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There is an ingredient called detergent in shampoo, but that is a very broad concept. Could you explain it in a molecular form?
Question Date: 2011-12-14
Answer 1:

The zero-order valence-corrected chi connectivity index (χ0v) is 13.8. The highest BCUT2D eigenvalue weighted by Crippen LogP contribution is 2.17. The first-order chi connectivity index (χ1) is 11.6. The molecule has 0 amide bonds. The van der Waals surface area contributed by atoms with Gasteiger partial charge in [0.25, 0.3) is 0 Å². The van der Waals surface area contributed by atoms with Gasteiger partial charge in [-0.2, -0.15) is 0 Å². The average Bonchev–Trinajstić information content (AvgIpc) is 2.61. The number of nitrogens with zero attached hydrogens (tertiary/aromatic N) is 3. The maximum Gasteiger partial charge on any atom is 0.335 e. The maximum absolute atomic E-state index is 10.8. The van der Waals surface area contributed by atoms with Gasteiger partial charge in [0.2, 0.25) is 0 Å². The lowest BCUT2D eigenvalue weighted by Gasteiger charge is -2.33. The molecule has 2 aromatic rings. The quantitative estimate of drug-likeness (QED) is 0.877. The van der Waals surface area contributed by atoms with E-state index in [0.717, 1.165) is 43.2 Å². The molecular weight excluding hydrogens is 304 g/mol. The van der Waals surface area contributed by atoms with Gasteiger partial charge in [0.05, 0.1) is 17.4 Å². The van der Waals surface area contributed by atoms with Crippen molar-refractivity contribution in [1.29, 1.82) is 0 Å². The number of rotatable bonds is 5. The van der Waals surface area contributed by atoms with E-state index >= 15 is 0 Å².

Whenever you see the word detergent or soap it refers to a water-soluble compound which helps dissolve non-water soluble compounds (like dirt and oils.) Detergent, unlike soap, does not form soap scum when used with salt containing hard water. Typically these types of molecules have the form of having two ends: a water soluble polar or ionic head and a long organic chain tail. The simple principle is that like dissolves like. That is, that the water soluble end has similar polarity to water and allows the molecule to dissolve in water while the organic carbon chain helps dissolve other organic molecules and oils. This process has been studied in detail by chemists. We call these types of molecules surfactants, and you can look up more about how the work in chemistry textbooks or on the Internet.

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